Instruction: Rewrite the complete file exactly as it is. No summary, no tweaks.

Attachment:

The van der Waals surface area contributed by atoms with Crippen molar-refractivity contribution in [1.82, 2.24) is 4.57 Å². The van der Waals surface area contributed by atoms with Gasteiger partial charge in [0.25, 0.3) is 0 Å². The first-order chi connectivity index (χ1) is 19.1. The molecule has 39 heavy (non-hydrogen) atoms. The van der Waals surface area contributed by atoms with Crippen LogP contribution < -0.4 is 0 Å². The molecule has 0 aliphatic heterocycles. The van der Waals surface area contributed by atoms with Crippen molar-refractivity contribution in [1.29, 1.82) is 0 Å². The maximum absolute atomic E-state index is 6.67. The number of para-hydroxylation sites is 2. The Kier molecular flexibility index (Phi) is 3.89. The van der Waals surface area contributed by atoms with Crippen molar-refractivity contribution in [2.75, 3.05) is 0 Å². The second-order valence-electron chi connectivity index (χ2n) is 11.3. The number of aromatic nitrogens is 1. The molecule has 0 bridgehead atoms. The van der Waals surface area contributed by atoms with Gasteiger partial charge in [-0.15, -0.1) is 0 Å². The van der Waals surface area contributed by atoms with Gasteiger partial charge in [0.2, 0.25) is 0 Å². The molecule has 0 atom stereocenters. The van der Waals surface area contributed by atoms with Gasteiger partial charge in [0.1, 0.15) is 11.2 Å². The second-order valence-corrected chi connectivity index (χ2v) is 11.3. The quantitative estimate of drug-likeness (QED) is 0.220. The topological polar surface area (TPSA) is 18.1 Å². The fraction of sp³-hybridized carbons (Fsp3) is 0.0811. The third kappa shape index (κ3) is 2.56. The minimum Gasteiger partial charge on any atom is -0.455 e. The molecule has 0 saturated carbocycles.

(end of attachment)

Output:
The van der Waals surface area contributed by atoms with Crippen molar-refractivity contribution in [1.82, 2.24) is 4.57 Å². The van der Waals surface area contributed by atoms with Gasteiger partial charge in [0.25, 0.3) is 0 Å². The first-order chi connectivity index (χ1) is 19.1. The molecule has 39 heavy (non-hydrogen) atoms. The van der Waals surface area contributed by atoms with Crippen LogP contribution < -0.4 is 0 Å². The molecule has 0 aliphatic heterocycles. The van der Waals surface area contributed by atoms with Crippen molar-refractivity contribution in [1.29, 1.82) is 0 Å². The maximum absolute atomic E-state index is 6.67. The number of para-hydroxylation sites is 2. The Kier molecular flexibility index (Phi) is 3.89. The van der Waals surface area contributed by atoms with Crippen molar-refractivity contribution in [2.75, 3.05) is 0 Å². The second-order valence-electron chi connectivity index (χ2n) is 11.3. The number of aromatic nitrogens is 1. The molecule has 0 bridgehead atoms. The van der Waals surface area contributed by atoms with Gasteiger partial charge in [-0.15, -0.1) is 0 Å². The van der Waals surface area contributed by atoms with Gasteiger partial charge in [0.2, 0.25) is 0 Å². The molecule has 0 atom stereocenters. The van der Waals surface area contributed by atoms with Gasteiger partial charge in [0.1, 0.15) is 11.2 Å². The second-order valence-corrected chi connectivity index (χ2v) is 11.3. The quantitative estimate of drug-likeness (QED) is 0.220. The topological polar surface area (TPSA) is 18.1 Å². The fraction of sp³-hybridized carbons (Fsp3) is 0.0811. The third kappa shape index (κ3) is 2.56. The minimum Gasteiger partial charge on any atom is -0.455 e. The molecule has 0 saturated carbocycles.